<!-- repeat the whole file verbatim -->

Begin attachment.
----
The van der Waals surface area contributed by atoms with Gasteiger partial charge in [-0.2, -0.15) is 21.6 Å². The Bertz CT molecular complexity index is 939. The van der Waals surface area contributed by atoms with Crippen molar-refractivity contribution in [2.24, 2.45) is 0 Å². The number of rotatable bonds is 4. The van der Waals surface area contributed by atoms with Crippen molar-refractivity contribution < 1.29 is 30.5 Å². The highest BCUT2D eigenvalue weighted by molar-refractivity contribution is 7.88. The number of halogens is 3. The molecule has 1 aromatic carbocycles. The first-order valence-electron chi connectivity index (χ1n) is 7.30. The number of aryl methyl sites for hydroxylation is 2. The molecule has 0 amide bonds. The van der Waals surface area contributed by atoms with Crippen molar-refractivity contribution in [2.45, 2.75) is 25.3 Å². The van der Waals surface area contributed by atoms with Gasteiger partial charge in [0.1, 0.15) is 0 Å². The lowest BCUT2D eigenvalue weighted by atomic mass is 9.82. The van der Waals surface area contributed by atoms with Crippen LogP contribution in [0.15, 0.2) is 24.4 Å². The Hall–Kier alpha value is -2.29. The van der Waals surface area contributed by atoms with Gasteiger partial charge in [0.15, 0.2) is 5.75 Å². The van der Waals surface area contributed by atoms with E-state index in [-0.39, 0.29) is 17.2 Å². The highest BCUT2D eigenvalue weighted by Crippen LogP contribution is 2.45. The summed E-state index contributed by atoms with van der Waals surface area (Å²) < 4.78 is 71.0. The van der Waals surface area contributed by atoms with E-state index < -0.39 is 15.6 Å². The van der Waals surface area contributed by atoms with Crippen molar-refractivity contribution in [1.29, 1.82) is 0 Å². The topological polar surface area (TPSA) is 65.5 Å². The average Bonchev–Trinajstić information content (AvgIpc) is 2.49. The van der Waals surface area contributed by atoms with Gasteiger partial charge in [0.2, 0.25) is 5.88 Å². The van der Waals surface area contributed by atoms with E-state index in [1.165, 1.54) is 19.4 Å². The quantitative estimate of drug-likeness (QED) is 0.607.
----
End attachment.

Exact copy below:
The van der Waals surface area contributed by atoms with Gasteiger partial charge in [-0.2, -0.15) is 21.6 Å². The Bertz CT molecular complexity index is 939. The van der Waals surface area contributed by atoms with Crippen molar-refractivity contribution in [2.24, 2.45) is 0 Å². The number of rotatable bonds is 4. The van der Waals surface area contributed by atoms with Crippen molar-refractivity contribution < 1.29 is 30.5 Å². The highest BCUT2D eigenvalue weighted by molar-refractivity contribution is 7.88. The number of halogens is 3. The molecule has 1 aromatic carbocycles. The first-order valence-electron chi connectivity index (χ1n) is 7.30. The number of aryl methyl sites for hydroxylation is 2. The molecule has 0 amide bonds. The van der Waals surface area contributed by atoms with Crippen molar-refractivity contribution in [2.45, 2.75) is 25.3 Å². The van der Waals surface area contributed by atoms with Gasteiger partial charge in [0.1, 0.15) is 0 Å². The lowest BCUT2D eigenvalue weighted by atomic mass is 9.82. The van der Waals surface area contributed by atoms with Crippen LogP contribution in [0.15, 0.2) is 24.4 Å². The Hall–Kier alpha value is -2.29. The van der Waals surface area contributed by atoms with Gasteiger partial charge in [0.15, 0.2) is 5.75 Å². The van der Waals surface area contributed by atoms with E-state index in [-0.39, 0.29) is 17.2 Å². The highest BCUT2D eigenvalue weighted by Crippen LogP contribution is 2.45. The summed E-state index contributed by atoms with van der Waals surface area (Å²) < 4.78 is 71.0. The van der Waals surface area contributed by atoms with E-state index < -0.39 is 15.6 Å². The van der Waals surface area contributed by atoms with Crippen molar-refractivity contribution in [1.29, 1.82) is 0 Å². The topological polar surface area (TPSA) is 65.5 Å². The average Bonchev–Trinajstić information content (AvgIpc) is 2.49. The van der Waals surface area contributed by atoms with Gasteiger partial charge in [0.2, 0.25) is 5.88 Å². The van der Waals surface area contributed by atoms with E-state index in [1.165, 1.54) is 19.4 Å². The quantitative estimate of drug-likeness (QED) is 0.607.